With this new funding, UNICEF and Indonesia will work together to maintain essential health services in communities, strengthen the health system, improve basic water, sanitation and hygiene practices, supply critical goods and make sure that women, children and vulnerable communities have access to nutrition interventions.
“The covid-19 pandemic is the most significant development challenge currently facing our region, and the world,” Australia’s Ambassador to Indonesia Gary Quinlan said in a press release on Monday.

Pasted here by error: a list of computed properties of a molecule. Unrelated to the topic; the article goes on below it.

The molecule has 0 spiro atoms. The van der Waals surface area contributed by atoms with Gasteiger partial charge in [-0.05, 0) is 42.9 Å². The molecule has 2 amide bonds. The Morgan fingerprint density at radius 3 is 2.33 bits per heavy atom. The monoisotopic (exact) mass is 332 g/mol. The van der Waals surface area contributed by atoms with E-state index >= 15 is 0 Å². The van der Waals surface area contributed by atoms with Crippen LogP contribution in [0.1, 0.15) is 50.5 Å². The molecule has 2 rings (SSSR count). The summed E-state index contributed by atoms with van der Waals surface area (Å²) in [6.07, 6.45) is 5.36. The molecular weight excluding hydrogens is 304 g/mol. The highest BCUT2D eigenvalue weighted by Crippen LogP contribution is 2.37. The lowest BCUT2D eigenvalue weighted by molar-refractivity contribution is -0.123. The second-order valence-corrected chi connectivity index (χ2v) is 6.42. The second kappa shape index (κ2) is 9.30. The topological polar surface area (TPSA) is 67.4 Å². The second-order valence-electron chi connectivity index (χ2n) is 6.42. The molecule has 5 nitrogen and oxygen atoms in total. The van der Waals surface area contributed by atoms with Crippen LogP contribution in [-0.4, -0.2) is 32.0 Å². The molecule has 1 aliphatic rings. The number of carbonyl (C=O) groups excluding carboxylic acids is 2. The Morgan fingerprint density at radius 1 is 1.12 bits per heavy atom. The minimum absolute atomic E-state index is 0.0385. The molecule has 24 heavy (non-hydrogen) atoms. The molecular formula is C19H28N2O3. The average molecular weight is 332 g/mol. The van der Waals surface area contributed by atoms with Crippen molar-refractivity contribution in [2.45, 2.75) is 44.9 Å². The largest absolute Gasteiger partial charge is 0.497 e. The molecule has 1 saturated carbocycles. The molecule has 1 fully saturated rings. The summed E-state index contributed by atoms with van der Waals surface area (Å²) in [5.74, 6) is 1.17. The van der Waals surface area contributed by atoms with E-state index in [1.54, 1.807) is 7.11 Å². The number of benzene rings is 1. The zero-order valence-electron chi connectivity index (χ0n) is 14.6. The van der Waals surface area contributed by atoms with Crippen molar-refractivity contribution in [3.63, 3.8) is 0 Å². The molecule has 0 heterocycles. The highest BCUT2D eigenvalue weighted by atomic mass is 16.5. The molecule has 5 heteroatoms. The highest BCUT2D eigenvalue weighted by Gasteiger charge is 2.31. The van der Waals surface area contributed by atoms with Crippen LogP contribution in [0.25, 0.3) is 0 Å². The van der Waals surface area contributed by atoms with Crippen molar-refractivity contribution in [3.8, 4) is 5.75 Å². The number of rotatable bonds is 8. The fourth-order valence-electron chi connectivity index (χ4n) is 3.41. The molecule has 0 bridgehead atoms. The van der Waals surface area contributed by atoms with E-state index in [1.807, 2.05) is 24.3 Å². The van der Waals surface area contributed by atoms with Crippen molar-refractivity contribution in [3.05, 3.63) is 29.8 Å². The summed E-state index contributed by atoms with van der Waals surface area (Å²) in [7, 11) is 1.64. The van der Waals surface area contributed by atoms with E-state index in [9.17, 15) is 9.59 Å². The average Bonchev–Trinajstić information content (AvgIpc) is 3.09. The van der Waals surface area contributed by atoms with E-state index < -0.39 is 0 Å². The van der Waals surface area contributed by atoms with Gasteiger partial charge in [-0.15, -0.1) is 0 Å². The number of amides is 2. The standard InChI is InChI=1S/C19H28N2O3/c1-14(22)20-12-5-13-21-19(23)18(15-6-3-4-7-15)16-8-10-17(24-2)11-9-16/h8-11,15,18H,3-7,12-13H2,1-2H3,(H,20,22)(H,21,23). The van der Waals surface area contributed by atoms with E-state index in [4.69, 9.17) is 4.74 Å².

“As a close friend and long-term partner to Indonesia whose futures are inseparable, we have a shared interest in combatting covid-19 and its impacts and Australia is pleased to partner with UNICEF to support immediate health and humanitarian needs”. he added.
Australia has also changed the orientation of its development program in Indonesia to respond directly to covid-19. This includes an additional AUD 21 million in immediate support to Indonesia’s health, humanitarian and economic response.
Australia is committed to working in partnership with Indonesia and UNICEF to respond to the crisis. This collaboration with UNICEF is designed to protect Indonesia’s children from the worst impacts of this global pandemic. (antara)